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Dr. Bonnie Jones: Does your pet need a cane?


August 24. 2013 12:26PM
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Veterinarians are commonly presented pets for evaluation of a limp, and after a thorough orthopedic exam, the cause can usually be readily identified. Sedation and X-rays are sometimes necessary, especially for the pet that exhibits extreme pain or anxiety during manipulations.



Pet owners often express that they donít think their limping pet is in pain because it doesnít cry or wince when examined at home. My response is always "a limp equals pain" since the pet chooses not to bear full weight on the limb (because it hurts!). Unlike humans who are very vocal about what hurts and precisely where, veterinarians have to be "trained investigators" to diagnose the source of a limping petís discomfort.



To evaluate the limping pet, I first determine how extreme the limp is to prioritize the most likely causes. A good rule of thumb is to assess the foot first in a pet that will not bear weight on a limb at all, as more painful orthopedic problems often involve this area. If your pet has a foot laceration, toe tumor, torn toenail, or broken toe, you may expect that it will have a significant and obvious limp.



While examining a petís foot, I am careful to run my fingers over every digit and toenail to look for wounds, foreign bodies (e.g. thorns, stingers), and swellings. Both sides of the foot need to be thoroughly examined to avoid overlooking common skin infections on the underside of the feet of allergic pets.



Once I am convinced that the foot is not showing abnormalities or pain, I proceed up the petís limb, carefully palpating and visualizing every surface and bone of the limb. Each joint in the leg is taken through range of motion exercises to determine if there is a restriction or pain response from the pet. For front limbs, the shoulder joint and shoulder blade need to be evaluated. The rear leg examination includes assessment of the hip joints and lower spine.



After I have identified the anatomical location of the pain, I then consider what the most likely diagnoses would be based on the patient, its lifestyle, overall health, and the pet ownerís history of events. Veterinarians know that overweight pets are more prone to orthopedic injuries, small breed dogs are more inclined to have congenital knee defects (patellar luxation), large breed dogs are more likely to be born with hip dysplasia and develop osteoarthritis, and outdoor cats get in fights that can result in painful limb abscesses.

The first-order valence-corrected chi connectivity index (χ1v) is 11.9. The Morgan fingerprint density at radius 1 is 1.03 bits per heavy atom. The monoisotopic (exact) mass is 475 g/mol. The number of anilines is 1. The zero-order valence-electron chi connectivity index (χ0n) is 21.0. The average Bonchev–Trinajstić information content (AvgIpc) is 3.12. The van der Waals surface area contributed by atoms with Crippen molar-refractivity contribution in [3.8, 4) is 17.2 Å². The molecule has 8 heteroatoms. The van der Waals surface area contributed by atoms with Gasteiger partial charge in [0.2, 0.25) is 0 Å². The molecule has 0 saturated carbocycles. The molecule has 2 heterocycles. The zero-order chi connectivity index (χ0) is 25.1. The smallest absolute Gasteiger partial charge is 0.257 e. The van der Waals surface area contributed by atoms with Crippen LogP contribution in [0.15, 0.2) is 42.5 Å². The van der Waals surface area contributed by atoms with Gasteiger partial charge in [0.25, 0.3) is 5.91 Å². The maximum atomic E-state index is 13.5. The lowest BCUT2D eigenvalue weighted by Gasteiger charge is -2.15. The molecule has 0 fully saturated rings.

Besides frequently diagnosing osteoarthritis and congenital joint defects, the more common orthopedic problems detected in dogs include torn cranial cruciate ligaments in knees and bone cancer. Ligament injuries are common in active and overweight dogs and usually result in a non-weight bearing limp in the hind leg. This injury is best treated with surgical correction, but is often addressed medically as well.



Bone cancers, known as osteosarcoma, are most likely to occur in large breed dogs including Rottweilers, Golden and Labrador Retrievers and St. Bernards. These tumors are diagnosed on X-rays by their typical destruction of the integrity of the long bones near the shoulder or around the knee. Pets with osteosarcoma will experience intense discomfort that is often non-responsive to commonly prescribed anti-inflammatory medications. Treatment for osteosarcoma includes limb amputation, followed by chemotherapy.



For very young pets, especially puppies that have been dropped or stepped on, there can be a loud and immediate expression of pain. Keep in mind that they are "babies," and, fortunately, as quickly as young pets get injured, they can return to normal and forget anything ever happened. Thus, I often recommend crating a young, limping pet for 15 to 30 minutes, then re-evaluate the limp. Often the problem will entirely resolve on its own during this short time period.



If your pet is unfortunate enough to fracture a limb, please remember your basic first aid. Immediately apply clean, pressure dressings to bleeding wounds. Stabilize fracture sites with a homemade splint made from rolled up newspaper, wood, or PVC pipe (cut in half length wise) applied to the back of the limb and secured with bandage material. Know your veterinarianís after hours emergency policies and contact numbers before an emergency occurs. Listen carefully and follow all instructions when being advised to seek emergency veterinary attention.



Donít let your injured or limping pet suffer needlessly. If your petís limp persists for more than 24 hours, seek the advice of your veterinarian. With early diagnosis and treatment, your pet will be restored to health more quickly and you will minimize the risk for lifelong changes including painful osteoarthritis.








Dr. Bonnie Jones: Does your pet need a cane?


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